Edmonton Food Council
Photo courtesy of the City of Edmonton

Edmonton Food Council meetings will be open to the public, and there will very likely be opportunities to get involved. You can get all the information on the City’s website, and I’d also encourage you to subscribe to the Food In The City newsletter.

Translating the City’s report on the Food & Agriculture Strategy

The agenda for next week’s non-statutory public hearing on the Food & Agriculture Strategy is now available online, as is the final draft of fresh: Edmonton’s Food and Urban Agriculture Strategy. In addition to some tidying up and a “fresh” new look, the final draft includes an executive summary. Here’s an excerpt:

fresh is not an endpoint, but a starting point. With that in mind, the Strategy does not provide a detailed implementation plan, but rather sets directions for moving forward. Implementation will occur over time as the Edmonton Food Council is established, partnerships are formed, research is continued, resources are allocated and progress builds towards results.


Also included in the agenda is a nine-page report prepared by Administration with an overview of the strategy, commentary on the recommendations, and a recommendation to Executive Committee on how to proceed. Here is the recommendation:

That Executive Committee recommend to City Council:

  1. That fresh: Edmonton’s Food and Urban Agriculture Strategy, as outlined in Attachment 1 of the Sustainable Development report 2012SPE029, be endorsed in principle.
  2. That implementation of fresh (Edmonton’s Food and Urban Agriculture Strategy) be postponed pending Administration reporting to Executive Committee in the first quarter of 2013 on the options and costs.

Endorsed in principle, but with implementation delayed pending an update on options and costs. I wasn’t entirely sure why they’d structure the recommendation that way. I mean, since when does Administration implement anything without first gathering options and costs? Why couldn’t Council approve the strategy, if they think it is ready to be approved, and then direct Administration to start implementation immediately, the first step of which might be to gather more information on costs?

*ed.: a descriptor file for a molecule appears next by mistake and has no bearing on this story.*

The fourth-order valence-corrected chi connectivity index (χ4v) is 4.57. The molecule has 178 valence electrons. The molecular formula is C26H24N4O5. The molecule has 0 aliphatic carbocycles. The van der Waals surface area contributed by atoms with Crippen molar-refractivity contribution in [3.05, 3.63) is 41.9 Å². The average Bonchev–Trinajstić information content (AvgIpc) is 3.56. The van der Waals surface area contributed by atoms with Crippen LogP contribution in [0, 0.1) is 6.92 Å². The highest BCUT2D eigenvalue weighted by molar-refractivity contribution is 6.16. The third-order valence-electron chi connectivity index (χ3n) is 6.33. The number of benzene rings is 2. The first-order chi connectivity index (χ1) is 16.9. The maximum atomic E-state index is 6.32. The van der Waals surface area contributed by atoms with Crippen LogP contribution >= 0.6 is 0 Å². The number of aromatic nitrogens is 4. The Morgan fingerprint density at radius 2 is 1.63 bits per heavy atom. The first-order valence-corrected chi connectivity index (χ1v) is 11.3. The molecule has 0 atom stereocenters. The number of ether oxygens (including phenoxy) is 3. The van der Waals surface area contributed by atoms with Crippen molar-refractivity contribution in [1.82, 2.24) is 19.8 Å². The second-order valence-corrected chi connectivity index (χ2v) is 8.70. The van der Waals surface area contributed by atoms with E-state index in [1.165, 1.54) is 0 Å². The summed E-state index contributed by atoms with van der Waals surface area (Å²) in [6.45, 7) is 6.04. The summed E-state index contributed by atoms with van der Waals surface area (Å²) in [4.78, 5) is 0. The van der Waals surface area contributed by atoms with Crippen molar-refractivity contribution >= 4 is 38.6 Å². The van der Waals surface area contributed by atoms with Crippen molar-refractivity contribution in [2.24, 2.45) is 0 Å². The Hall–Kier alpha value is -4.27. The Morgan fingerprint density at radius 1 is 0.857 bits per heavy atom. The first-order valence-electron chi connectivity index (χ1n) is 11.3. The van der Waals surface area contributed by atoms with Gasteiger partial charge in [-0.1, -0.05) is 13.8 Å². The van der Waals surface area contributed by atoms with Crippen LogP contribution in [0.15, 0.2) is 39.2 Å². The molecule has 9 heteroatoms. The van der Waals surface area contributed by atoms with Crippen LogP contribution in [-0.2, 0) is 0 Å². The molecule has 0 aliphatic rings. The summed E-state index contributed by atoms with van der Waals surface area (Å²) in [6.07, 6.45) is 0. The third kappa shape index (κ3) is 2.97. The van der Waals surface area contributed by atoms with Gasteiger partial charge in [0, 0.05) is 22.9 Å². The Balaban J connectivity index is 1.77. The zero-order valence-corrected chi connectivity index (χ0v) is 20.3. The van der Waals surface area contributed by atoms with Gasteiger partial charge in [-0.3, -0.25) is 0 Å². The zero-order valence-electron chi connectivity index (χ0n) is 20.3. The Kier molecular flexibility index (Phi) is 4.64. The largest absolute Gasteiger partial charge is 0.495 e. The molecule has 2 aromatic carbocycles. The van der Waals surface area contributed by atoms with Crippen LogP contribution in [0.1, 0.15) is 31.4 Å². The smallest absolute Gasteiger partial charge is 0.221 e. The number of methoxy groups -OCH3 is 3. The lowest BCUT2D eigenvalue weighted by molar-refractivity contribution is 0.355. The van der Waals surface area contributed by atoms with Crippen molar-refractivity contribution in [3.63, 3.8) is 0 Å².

So I kept reading. Here are the final remarks in the report:

While Administration views the recommendations of fresh as being generally reasonable and worthy of follow up, it also sees it being prudent to postpone implementation of fresh pending the development of a better shared understanding between Council and Administration on the options and costs to implement the Strategy.

Notwithstanding advice to postpone its implementation, endorsement of fresh in principle will satisfy the requirements of Municipal Development Plan Policy relative to enabling consideration of future Area Structure Plans and will provide City Council with the means to evaluate future Area Structure Plans for the Urban Growth Areas by way of the tool kit contained in strategic direction 9 (see Attachment 3).

Right, so allow me to translate. Administration is basically saying: “Look, we have the development industry breathing down our neck and we need to get this taken care of ASAP so that the Area Structure Plans in the Urban Growth Areas can move forward. We know the recommendation that deals with land use raises a bunch of questions, but we don’t think it is important to answer those right now. Also, we don’t want your endorsement to necessarily commit us to implementing anything, even something as straightforward as establishing a food council, so we’re just going to come back with a report on costs and go from there. Cool?”

No, not cool.

I’d encourage you to read through the documents here in more detail.